Small wonder Darwin himself sat on the revelation for years before publishing it. He knew what was coming. As he wrote in a letter, he felt like he was "committing murder."
While there remains much dispute as to just what Darwin killed or how effectively he did so, at the very least he strangled the notion that history might have contained that fabulously dramatic moment when men went spear to talon with T-rex. Never happened. At least not in nature. But who needs nature (or Charles Darwin) when you've got movies?
Yet there may be no country in the world other than America where a movie featuring both dinosaurs and people would be regarded as the truth.
Consider the statistics. According to Susan Jacoby's recent book The Age of American Unreason, which singles out certain anti-Darwinian strains in American culture as an especially egregious example of the country's drift away from rationalism, "Fewer than half of Americans – 48 per cent – accept any form of evolution (even guided by God), and just 26 per cent accept Darwin's theory of evolution by natural selection. Fully 42 per cent say that all living beings, including humans, have existed in their present form since the beginning of time."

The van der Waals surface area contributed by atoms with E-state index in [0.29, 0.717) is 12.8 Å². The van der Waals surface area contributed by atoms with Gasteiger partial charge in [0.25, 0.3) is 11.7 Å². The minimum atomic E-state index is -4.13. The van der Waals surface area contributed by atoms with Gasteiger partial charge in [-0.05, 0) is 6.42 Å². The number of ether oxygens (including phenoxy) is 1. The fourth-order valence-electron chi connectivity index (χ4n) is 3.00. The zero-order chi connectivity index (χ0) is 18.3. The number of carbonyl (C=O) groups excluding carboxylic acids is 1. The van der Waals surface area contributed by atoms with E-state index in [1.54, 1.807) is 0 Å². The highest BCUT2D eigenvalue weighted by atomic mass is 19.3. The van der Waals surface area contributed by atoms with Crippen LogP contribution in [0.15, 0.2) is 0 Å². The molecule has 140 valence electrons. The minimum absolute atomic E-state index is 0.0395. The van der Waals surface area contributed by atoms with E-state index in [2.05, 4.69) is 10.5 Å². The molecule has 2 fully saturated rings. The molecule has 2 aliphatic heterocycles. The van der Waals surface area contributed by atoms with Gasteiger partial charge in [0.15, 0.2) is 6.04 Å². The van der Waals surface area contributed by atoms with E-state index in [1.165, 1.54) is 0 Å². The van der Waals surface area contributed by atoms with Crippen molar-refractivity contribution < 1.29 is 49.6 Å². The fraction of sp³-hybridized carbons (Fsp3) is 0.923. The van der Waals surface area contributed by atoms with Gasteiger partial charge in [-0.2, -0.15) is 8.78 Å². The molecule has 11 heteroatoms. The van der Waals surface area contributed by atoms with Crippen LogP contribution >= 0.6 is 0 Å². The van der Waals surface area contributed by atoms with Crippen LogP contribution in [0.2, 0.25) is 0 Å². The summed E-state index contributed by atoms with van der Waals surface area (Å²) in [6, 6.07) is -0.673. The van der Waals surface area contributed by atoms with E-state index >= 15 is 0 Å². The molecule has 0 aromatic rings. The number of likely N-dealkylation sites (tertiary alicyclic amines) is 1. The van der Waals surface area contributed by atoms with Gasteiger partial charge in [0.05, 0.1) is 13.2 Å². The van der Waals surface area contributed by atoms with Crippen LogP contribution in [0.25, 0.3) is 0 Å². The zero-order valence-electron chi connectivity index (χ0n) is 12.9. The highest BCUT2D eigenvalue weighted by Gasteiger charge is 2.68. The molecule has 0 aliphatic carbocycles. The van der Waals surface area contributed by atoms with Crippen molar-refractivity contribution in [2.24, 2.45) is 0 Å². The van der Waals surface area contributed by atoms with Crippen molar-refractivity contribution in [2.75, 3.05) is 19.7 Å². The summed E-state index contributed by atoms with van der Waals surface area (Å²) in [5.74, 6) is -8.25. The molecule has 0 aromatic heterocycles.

Yup. The continual problem. Much like the clerics who would not look into Galileo's telescope, it isn't that most people don't know anything about evolution, most people don't want to know anything about it. The exhibit opened on March 8.